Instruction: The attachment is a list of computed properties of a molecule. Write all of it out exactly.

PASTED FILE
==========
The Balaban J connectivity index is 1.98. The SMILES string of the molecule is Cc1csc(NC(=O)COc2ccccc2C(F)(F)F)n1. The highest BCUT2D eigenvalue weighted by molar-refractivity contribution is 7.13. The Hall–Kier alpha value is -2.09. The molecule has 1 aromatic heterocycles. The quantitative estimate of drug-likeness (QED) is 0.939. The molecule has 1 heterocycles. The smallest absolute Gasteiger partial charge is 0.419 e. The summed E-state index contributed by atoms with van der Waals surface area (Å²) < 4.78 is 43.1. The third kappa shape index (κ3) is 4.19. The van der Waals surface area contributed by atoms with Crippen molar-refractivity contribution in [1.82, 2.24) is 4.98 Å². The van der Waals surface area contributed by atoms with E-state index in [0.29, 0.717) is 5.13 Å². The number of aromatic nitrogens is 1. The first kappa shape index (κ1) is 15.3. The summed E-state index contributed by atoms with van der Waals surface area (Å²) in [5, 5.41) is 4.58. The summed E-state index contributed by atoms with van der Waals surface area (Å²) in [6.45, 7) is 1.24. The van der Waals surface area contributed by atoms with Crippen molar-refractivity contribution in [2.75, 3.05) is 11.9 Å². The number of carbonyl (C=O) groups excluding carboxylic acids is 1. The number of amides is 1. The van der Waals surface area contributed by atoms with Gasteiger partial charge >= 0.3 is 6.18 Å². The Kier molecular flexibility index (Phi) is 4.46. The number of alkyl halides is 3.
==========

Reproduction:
The Balaban J connectivity index is 1.98. The SMILES string of the molecule is Cc1csc(NC(=O)COc2ccccc2C(F)(F)F)n1. The highest BCUT2D eigenvalue weighted by molar-refractivity contribution is 7.13. The Hall–Kier alpha value is -2.09. The molecule has 1 aromatic heterocycles. The quantitative estimate of drug-likeness (QED) is 0.939. The molecule has 1 heterocycles. The smallest absolute Gasteiger partial charge is 0.419 e. The summed E-state index contributed by atoms with van der Waals surface area (Å²) < 4.78 is 43.1. The third kappa shape index (κ3) is 4.19. The van der Waals surface area contributed by atoms with Crippen molar-refractivity contribution in [1.82, 2.24) is 4.98 Å². The van der Waals surface area contributed by atoms with E-state index in [0.29, 0.717) is 5.13 Å². The number of aromatic nitrogens is 1. The first kappa shape index (κ1) is 15.3. The summed E-state index contributed by atoms with van der Waals surface area (Å²) in [5, 5.41) is 4.58. The summed E-state index contributed by atoms with van der Waals surface area (Å²) in [6.45, 7) is 1.24. The van der Waals surface area contributed by atoms with Crippen molar-refractivity contribution in [2.75, 3.05) is 11.9 Å². The number of carbonyl (C=O) groups excluding carboxylic acids is 1. The number of amides is 1. The van der Waals surface area contributed by atoms with Gasteiger partial charge >= 0.3 is 6.18 Å². The Kier molecular flexibility index (Phi) is 4.46. The number of alkyl halides is 3.